A lawsuit to break the system of tenure for teachers in California is receiving sympathetic media coverage. That coverage is notable because of mistaken assumptions and sloppy thinking strewn through it and the suit like boulders in New England farmland. Traditional New England values included the notion that there are some things we must do even if they are difficult, usually by combining hard work and canniness: hence the reputation of Mark Twain’s Connecticut Yankee and General Grant’s Connecticut farmer. It is safe to say that the plaintiffs and their reporters are not Connecticut farmers, or they would be examining some of the alternatives.
It is hard to know which is the biggest obstacle in the field, but let’s start with the chief piece of “research” cited by the plaintiffs in the suit, and taken at face value in the coverage. Last June I wrote a posting sharply questioning that very research. My readers are invited to examine the questions and comments, but I will focus here on just one problem, which the researchers themselves admit: there is little connection between their judgment of “effectiveness” and what they call “teacher observables.” Put in clear terms, it means that their classification system is almost entirely disconnected from the ability or even the need to see the good things “effective” teachers do or the bad things “ineffective” teachers do. Thus, while some “ineffective” teachers may indeed hand out stupid worksheets to their classes so they can drink coffee & catch up on their Facebook, other “ineffective” teachers may do everything right but be victimized by an unreliable statistical “method.”
In Philip Dick’s story “The Minority Report,” people are identified and imprisoned for “Pre-crime,” i.e., crime that clairvoyants have said they will commit at some time in the future. Our researchers’ methods and their advocates in lawsuits and school administration do Dick’s precogs one better by detecting “Un-crime,” that is, the statistical stigmatization of “bad” teachers without reference to any time, any observed bad behavior, or indeed any behavior at all. Ironically, on the same day as the latest report on the lawsuit, the Times ran an article on bringing up moral children that distinguished between guilt, the result of particular acts that can be avoided or atoned for, and shame, a generalized and ineffaceable state of odium not due to any act in particular. Evidently what leads to good morals in children can be dispensed with in adults, for the label “ineffective,” like the state of “shame” or the judgment “pre-criminal,” inheres without regard to actions.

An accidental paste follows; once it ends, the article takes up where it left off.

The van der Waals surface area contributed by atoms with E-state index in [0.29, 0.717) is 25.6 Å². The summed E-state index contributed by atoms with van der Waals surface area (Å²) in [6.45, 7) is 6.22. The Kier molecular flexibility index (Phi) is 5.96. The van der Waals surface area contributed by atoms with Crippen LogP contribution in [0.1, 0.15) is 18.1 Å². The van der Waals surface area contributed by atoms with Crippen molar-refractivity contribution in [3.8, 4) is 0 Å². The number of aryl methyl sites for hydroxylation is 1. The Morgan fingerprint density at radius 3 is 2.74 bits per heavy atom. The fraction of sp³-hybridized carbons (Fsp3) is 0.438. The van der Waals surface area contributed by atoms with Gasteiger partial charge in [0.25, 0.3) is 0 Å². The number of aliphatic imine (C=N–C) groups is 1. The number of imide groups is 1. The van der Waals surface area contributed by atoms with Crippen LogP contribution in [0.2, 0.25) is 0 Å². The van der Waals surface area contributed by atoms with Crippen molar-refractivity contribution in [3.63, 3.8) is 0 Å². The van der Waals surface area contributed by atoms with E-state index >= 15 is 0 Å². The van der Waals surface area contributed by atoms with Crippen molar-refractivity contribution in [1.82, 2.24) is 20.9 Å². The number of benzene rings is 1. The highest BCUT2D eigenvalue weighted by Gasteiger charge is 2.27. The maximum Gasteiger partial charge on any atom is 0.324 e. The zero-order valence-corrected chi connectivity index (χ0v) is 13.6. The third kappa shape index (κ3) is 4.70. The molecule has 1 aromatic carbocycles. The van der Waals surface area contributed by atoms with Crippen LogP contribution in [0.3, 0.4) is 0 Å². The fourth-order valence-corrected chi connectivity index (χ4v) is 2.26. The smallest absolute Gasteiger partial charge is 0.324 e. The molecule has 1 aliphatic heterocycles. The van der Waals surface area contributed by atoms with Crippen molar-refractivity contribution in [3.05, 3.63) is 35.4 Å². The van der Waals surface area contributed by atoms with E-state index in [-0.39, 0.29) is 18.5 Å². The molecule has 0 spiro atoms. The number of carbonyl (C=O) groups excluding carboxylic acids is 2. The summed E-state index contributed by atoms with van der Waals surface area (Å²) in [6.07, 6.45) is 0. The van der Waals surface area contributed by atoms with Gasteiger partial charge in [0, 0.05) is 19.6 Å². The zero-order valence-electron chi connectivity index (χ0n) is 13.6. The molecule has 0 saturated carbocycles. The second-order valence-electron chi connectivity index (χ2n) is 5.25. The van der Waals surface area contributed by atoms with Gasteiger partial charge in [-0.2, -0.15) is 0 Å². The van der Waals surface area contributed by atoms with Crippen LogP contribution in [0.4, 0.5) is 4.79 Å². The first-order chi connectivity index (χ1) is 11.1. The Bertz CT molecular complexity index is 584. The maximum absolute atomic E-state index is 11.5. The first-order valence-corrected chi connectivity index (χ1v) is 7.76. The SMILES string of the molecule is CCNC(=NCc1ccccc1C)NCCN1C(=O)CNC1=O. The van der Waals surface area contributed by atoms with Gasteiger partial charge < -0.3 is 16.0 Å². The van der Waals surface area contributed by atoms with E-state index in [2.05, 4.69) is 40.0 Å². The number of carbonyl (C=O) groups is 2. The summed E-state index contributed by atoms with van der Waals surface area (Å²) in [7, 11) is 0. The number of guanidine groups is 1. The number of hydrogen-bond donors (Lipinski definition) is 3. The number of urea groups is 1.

At least the Connecticut farmer knows that his fields have a chance if only he takes the time & makes the effort to remove the rocks and till the soil. By contrast, the parents and students of California have no guarantee that witch-hunting by statistics and “No man, no problem” management will do their schools any good. What intelligent potentially good teacher will enter a system that reserves the right to stigmatize and fire him for no identifiable misbehavior? This system could remove rocks that are not in the field while leaving behind the rocks that are.
As for tillage: what if the people replacing terminated teachers are themselves no great shakes? A study released nearly a year ago plausibly claimed that only 7% of teacher education programs “provide strong support” to candidate teachers. In the posting I wrote on this study I also suggested that school administrators might adopt some of the practices the study recommends for schools of education. Why, they might even invite teachers to help each other improve their work by peer evaluation! But it would take a lot of work and dedication. Ways of doing so are out there, including one I have written about.
The catch with the alternatives sought by the plaintiffs in the California lawsuit is that though they appear to promise less work and more automatic science than farming in Connecticut, they also promise less success than the farmer will get by sizing up the scope of his problems realistically, rolling up his sleeves, and proceeding with probity, good sense and hard work to solve them.
 If you have not read the opening pages of General Grant’s Personal Memoirs, praised by such diverse admirers as Mark Twain himself, Gertrude Stein, Edmund Wilson and Gore Vidal, you have missed a treat. These pages include a famous story about boyhood horse-trading gone wrong, and the reference to the Connecticut farmer. The later pages are very good too, but their focus is largely on his military career.
 “Death solves all problems. No man, no problem,” said Marshal Stalin. Of course the sort of education administrator who “makes tough decisions” cannot be compared to Stalin because his methods replace death with termination.